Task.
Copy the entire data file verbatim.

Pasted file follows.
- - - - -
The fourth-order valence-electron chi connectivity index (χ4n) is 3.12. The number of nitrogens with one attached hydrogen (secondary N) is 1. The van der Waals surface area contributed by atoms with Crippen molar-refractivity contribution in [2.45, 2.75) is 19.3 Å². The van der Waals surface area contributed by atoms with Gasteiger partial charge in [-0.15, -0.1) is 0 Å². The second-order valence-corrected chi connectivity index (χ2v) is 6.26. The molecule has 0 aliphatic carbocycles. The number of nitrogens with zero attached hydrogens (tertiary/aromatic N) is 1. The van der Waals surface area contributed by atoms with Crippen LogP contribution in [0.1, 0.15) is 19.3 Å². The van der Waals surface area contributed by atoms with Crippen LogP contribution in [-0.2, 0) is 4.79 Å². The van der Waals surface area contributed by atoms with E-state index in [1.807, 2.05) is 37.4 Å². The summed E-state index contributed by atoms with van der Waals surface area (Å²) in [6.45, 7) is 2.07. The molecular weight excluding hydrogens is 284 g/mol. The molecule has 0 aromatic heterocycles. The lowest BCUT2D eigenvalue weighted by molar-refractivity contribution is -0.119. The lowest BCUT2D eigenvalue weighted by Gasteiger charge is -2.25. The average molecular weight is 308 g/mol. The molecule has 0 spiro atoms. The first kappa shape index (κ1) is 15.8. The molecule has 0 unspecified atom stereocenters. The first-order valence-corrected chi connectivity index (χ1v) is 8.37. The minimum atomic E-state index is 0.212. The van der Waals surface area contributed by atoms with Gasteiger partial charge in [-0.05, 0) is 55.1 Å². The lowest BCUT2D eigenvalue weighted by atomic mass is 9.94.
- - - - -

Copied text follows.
The fourth-order valence-electron chi connectivity index (χ4n) is 3.12. The number of nitrogens with one attached hydrogen (secondary N) is 1. The van der Waals surface area contributed by atoms with Crippen molar-refractivity contribution in [2.45, 2.75) is 19.3 Å². The van der Waals surface area contributed by atoms with Gasteiger partial charge in [-0.15, -0.1) is 0 Å². The second-order valence-corrected chi connectivity index (χ2v) is 6.26. The molecule has 0 aliphatic carbocycles. The number of nitrogens with zero attached hydrogens (tertiary/aromatic N) is 1. The van der Waals surface area contributed by atoms with Crippen LogP contribution in [0.1, 0.15) is 19.3 Å². The van der Waals surface area contributed by atoms with Crippen LogP contribution in [-0.2, 0) is 4.79 Å². The van der Waals surface area contributed by atoms with E-state index in [1.807, 2.05) is 37.4 Å². The summed E-state index contributed by atoms with van der Waals surface area (Å²) in [6.45, 7) is 2.07. The molecular weight excluding hydrogens is 284 g/mol. The molecule has 0 aromatic heterocycles. The lowest BCUT2D eigenvalue weighted by molar-refractivity contribution is -0.119. The lowest BCUT2D eigenvalue weighted by Gasteiger charge is -2.25. The average molecular weight is 308 g/mol. The molecule has 0 spiro atoms. The first kappa shape index (κ1) is 15.8. The molecule has 0 unspecified atom stereocenters. The first-order valence-corrected chi connectivity index (χ1v) is 8.37. The minimum atomic E-state index is 0.212. The van der Waals surface area contributed by atoms with Gasteiger partial charge in [-0.05, 0) is 55.1 Å². The lowest BCUT2D eigenvalue weighted by atomic mass is 9.94.